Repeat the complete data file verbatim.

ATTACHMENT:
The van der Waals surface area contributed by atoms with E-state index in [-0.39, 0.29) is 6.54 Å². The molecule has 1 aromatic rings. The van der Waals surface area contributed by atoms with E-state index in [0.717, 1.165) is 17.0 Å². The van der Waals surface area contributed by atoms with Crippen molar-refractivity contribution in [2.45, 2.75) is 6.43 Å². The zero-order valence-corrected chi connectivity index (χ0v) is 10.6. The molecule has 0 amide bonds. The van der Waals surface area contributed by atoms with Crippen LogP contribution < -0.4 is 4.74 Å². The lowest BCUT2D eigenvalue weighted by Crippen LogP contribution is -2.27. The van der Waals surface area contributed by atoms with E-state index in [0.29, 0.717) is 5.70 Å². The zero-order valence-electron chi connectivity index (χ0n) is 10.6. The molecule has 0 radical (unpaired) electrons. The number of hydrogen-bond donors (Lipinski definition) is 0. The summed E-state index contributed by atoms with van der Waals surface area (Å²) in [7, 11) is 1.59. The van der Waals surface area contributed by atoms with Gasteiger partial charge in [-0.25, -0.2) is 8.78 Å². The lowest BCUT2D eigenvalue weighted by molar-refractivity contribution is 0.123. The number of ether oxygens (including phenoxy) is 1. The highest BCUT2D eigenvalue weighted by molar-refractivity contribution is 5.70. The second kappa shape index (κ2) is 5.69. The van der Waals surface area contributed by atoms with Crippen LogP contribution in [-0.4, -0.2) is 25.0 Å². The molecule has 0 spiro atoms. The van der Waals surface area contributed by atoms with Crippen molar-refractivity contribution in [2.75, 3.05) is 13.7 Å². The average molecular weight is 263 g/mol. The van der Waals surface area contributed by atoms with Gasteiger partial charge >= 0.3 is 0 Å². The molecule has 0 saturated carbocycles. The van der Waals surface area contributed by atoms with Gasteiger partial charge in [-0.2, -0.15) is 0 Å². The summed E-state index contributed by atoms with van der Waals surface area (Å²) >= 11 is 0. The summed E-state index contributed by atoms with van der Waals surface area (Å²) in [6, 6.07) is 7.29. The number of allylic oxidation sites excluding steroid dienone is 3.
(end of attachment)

The van der Waals surface area contributed by atoms with E-state index in [-0.39, 0.29) is 6.54 Å². The molecule has 1 aromatic rings. The van der Waals surface area contributed by atoms with E-state index in [0.717, 1.165) is 17.0 Å². The van der Waals surface area contributed by atoms with Crippen molar-refractivity contribution in [2.45, 2.75) is 6.43 Å². The zero-order valence-corrected chi connectivity index (χ0v) is 10.6. The molecule has 0 amide bonds. The van der Waals surface area contributed by atoms with Crippen LogP contribution < -0.4 is 4.74 Å². The lowest BCUT2D eigenvalue weighted by Crippen LogP contribution is -2.27. The van der Waals surface area contributed by atoms with E-state index in [0.29, 0.717) is 5.70 Å². The zero-order valence-electron chi connectivity index (χ0n) is 10.6. The molecule has 0 radical (unpaired) electrons. The number of hydrogen-bond donors (Lipinski definition) is 0. The summed E-state index contributed by atoms with van der Waals surface area (Å²) in [7, 11) is 1.59. The van der Waals surface area contributed by atoms with Gasteiger partial charge in [-0.25, -0.2) is 8.78 Å². The lowest BCUT2D eigenvalue weighted by molar-refractivity contribution is 0.123. The number of ether oxygens (including phenoxy) is 1. The highest BCUT2D eigenvalue weighted by molar-refractivity contribution is 5.70. The second kappa shape index (κ2) is 5.69. The van der Waals surface area contributed by atoms with Crippen LogP contribution in [-0.4, -0.2) is 25.0 Å². The molecule has 0 spiro atoms. The van der Waals surface area contributed by atoms with Crippen molar-refractivity contribution in [2.75, 3.05) is 13.7 Å². The average molecular weight is 263 g/mol. The van der Waals surface area contributed by atoms with Gasteiger partial charge >= 0.3 is 0 Å². The molecule has 0 saturated carbocycles. The van der Waals surface area contributed by atoms with Gasteiger partial charge in [-0.2, -0.15) is 0 Å². The summed E-state index contributed by atoms with van der Waals surface area (Å²) >= 11 is 0. The summed E-state index contributed by atoms with van der Waals surface area (Å²) in [6, 6.07) is 7.29. The number of allylic oxidation sites excluding steroid dienone is 3.